“That can look very different across the board, depending on what the family needs, but typically it’s helping them adjust and heal in those first few weeks as well as getting enough sleep and that they are eating and drinking enough,” she says.  “We help with breastfeeding and we can also help with meal planning and prepping, light tidying and vacuuming, just staying on top of the household chores that can pile up really quickly.”

Beauchamp says every birth will stay with you no matter how it turns out and Doulas are there to help throughout the whole process and look for the red flags such as postpartum mood disorders. Beauchamp says, “We can help them reach out for the extra help that we can’t provide ourselves. A lot of the time it’s providing that listening ear. We don’t actually give advice; we give a lot of different options. Co-sleeping is a big one. Most people are afraid of co-sleeping, there is a big stigma around it. So, what we say is, “here is how you do it safely, here’s how you can do it a number of different ways,” and then the client gets to decide the best way that might fit them. We also support all different kinds of births, so if someone opts in for a c-section and does not go into labour at all, we will still be there afterward and help foster breastfeeding if that’s what they choose.”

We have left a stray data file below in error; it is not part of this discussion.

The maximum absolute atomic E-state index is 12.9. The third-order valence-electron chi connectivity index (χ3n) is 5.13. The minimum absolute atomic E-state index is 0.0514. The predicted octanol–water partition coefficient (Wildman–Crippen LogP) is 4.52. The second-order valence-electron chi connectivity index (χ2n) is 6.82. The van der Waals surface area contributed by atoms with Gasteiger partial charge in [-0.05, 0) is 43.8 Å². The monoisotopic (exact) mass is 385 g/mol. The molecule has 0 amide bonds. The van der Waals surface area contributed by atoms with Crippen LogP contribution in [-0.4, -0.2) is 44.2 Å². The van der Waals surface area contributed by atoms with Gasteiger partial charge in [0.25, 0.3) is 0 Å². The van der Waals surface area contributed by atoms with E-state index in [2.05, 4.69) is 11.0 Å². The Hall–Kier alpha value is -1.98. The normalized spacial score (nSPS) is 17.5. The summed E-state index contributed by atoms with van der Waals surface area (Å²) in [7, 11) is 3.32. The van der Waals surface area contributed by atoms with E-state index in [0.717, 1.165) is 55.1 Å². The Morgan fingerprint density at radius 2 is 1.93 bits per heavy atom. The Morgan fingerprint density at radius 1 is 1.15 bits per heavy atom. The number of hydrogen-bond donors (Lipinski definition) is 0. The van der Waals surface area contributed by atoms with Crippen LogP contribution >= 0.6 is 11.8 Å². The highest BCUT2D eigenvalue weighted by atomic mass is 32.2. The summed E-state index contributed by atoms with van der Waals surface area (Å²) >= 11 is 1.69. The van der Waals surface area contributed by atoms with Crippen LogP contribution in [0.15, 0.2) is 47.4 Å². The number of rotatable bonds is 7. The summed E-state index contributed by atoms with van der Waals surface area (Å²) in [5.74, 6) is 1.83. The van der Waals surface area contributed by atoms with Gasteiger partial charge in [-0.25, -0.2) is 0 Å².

Beauchamp says they are limited in how many clients they can take on because of how involved they are in each process.

“For births, we limit ourselves to one or two due dates per month and it is first come first serve. Unfortunately, that does mean that we end up having to turn people down because their due date would be too close to that of other clients,” says Beauchamp.